Recipe: Spicy Pulled Pork

A bonus recipe from Good and Cheap: Eat Well on $4/Day by Leanne Brown

Kara Rota
2-minute read

Pulled pork is incredibly flavorful, rich, spicy, and remarkably versatile. Although it seems expensive, it’s quite a bargain when you look at the price per serving. As with many special meals, this one takes quite a long time to prepare. Most of the time, however, is just spent waiting for it to cook “low and slow.”

My favorite way to serve pulled pork is over squishy hamburger buns or in tacos with crunchy vegetables. Pulled pork sandwiches are great with cabbage slaw, so try using the Wilted Cabbage Salad (link to other recipe here). Serve with a simple green salad, corn on the cob, steamed green beans, or any other summery vegetables.

serves 10

1/3 cup brown sugar

2 tablespoons ground coffee

2 tablespoons kosher salt

4 teaspoons smoked paprika

3 teaspoons sweet paprika

2 teaspoons ground cumin

1 teaspoon ground coriander

1 teaspoon ground cloves

1 teaspoon garlic powder

1 teaspoon black pepper

1 pork shoulder (about 5 pounds)

1.) Make a dry rub by mixing all of the ingredients except the pork in a small bowl.

2.) Apply the rub liberally to the pork shoulder, pressing it gently into the meat until you’ve covered every side. Set any leftover rub aside for later.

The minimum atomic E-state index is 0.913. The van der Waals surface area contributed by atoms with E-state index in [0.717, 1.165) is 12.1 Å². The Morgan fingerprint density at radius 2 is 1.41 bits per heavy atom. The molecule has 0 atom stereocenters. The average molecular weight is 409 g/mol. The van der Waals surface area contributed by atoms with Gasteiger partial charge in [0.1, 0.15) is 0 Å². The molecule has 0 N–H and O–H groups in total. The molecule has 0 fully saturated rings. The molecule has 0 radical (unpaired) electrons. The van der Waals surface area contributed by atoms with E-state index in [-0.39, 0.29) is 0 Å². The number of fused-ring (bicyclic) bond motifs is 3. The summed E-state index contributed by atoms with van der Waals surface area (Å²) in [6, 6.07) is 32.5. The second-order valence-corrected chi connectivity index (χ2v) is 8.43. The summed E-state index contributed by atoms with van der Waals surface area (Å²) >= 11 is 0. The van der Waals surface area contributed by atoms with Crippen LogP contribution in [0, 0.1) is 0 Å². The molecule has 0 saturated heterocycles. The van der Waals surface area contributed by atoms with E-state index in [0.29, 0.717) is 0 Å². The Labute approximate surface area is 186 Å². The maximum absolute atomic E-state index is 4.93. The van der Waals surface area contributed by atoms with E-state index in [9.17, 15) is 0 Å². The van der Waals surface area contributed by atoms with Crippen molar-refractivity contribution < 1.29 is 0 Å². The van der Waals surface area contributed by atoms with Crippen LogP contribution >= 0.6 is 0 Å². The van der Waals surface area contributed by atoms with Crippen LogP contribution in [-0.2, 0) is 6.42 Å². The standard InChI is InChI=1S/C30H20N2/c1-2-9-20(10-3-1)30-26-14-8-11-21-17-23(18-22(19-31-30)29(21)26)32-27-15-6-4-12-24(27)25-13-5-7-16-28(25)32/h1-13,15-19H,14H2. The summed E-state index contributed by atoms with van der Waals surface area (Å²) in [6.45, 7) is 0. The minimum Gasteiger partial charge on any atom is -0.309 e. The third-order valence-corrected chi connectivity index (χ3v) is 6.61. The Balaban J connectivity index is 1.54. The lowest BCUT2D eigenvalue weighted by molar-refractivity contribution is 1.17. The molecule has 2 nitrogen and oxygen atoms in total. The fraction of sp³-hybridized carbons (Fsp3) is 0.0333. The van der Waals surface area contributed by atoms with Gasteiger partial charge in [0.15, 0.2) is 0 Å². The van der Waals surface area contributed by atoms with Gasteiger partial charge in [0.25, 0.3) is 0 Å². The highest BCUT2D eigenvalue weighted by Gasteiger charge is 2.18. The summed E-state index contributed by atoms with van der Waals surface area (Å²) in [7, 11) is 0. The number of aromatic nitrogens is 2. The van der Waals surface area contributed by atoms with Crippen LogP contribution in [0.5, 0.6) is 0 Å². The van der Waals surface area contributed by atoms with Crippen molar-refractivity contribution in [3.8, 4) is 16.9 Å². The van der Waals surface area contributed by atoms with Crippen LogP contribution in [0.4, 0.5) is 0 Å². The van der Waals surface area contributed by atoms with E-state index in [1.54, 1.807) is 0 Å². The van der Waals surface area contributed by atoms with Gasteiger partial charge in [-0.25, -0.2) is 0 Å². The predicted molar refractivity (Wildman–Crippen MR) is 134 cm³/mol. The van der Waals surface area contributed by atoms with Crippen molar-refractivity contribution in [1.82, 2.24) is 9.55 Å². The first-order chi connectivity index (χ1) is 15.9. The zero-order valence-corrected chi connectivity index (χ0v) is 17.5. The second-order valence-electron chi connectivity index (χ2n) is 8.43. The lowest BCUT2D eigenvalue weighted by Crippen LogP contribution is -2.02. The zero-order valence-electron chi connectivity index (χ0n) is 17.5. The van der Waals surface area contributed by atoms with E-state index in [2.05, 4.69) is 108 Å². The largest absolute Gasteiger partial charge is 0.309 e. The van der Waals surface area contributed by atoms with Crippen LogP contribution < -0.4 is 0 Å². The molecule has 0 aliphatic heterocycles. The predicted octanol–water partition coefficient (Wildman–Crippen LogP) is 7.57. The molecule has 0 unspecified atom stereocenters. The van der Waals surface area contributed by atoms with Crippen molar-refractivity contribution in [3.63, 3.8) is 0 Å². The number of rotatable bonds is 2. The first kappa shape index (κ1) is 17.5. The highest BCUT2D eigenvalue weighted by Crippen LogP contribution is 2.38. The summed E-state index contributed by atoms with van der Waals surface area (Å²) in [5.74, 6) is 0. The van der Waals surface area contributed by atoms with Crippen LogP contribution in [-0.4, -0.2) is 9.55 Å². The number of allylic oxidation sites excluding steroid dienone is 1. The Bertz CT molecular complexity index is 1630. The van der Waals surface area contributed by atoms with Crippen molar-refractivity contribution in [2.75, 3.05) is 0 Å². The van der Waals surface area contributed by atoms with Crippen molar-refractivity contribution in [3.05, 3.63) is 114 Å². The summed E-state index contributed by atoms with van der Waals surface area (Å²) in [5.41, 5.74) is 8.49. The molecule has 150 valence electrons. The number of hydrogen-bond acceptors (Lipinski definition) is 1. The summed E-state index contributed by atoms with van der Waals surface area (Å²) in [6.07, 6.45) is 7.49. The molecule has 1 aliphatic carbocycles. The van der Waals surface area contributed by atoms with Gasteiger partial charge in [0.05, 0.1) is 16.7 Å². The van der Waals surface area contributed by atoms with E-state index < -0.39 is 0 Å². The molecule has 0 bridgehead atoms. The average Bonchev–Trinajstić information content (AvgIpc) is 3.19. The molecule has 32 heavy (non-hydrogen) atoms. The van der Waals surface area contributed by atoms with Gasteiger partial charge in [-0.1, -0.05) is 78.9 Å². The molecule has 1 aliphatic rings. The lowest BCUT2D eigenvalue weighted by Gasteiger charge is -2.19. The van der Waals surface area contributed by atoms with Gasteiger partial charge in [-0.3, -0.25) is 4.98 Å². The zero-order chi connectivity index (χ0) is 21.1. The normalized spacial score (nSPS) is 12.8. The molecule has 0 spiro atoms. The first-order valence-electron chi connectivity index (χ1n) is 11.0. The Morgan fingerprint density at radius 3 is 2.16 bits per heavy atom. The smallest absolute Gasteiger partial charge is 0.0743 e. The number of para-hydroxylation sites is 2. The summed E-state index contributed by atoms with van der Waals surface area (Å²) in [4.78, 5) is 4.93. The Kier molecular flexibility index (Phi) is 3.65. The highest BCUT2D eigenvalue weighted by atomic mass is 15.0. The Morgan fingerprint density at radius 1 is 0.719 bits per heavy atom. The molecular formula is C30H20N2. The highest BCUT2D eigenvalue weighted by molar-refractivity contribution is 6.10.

3.) Place the pork shoulder in a large pot with a tight-fitting lid. Leave it in the fridge for 2 hours or overnight to let the flavors seep in.

4.) Preheat the oven to 200°F.

5.) Pour enough water into the pot to cover the bottom. Put the lid on and place the pot in the oven for 10 to 12 hours. The rule of thumb is 1½ to 2 hours per pound of pork, but I find it usually takes a little longer than that. You want the internal temperature to reach 200°F.

If you don’t have a meat thermometer, figuring out the internal temperature is trickier, but you can test it by feel. Poke the meat with a finger: When it’s so soft that it falls apart on its own, take it out of the oven. It’s hard to overcook it at such a low temperature, so don’t be too concerned about that.

6.) Remove the meat from the juices and gently tear the pork apart with two forks or your hands. Discard any larger bits of fat. If any section is hard to tear apart, the meat hasn’t cooked enough. If you have the time to spare, put it back in the oven for another couple of hours.

7.) Once you’ve pulled all of the pork, mix in any remaining rub and transfer it to a casserole dish or a large plate. If you aren’t eating the meat right away, stash it in the fridge, covered, for 3 to 4 days. 

Reprinted with permission from Good and Cheap by Leanne Brown, copyright © 2015. Published by Workman Publishing. Photography credit: Leanne Brown and Dan Lazin/Good and Cheap.

About the Author

Kara Rota

Kara Rota headed children’s programming at Chicago’s Green City Market and studied food politics at Sarah Lawrence College. Kara has been a featured speaker at numerous venues including Food Book Fair, the Roger Smith Food Conference, and the Brooklyn Food Conference. She has written about food for Irish America Magazine, West Side Rag, Recipe Relay, and Food + Tech Connect, and is the former Director of Editorial & Partnerships at Cookstr.com.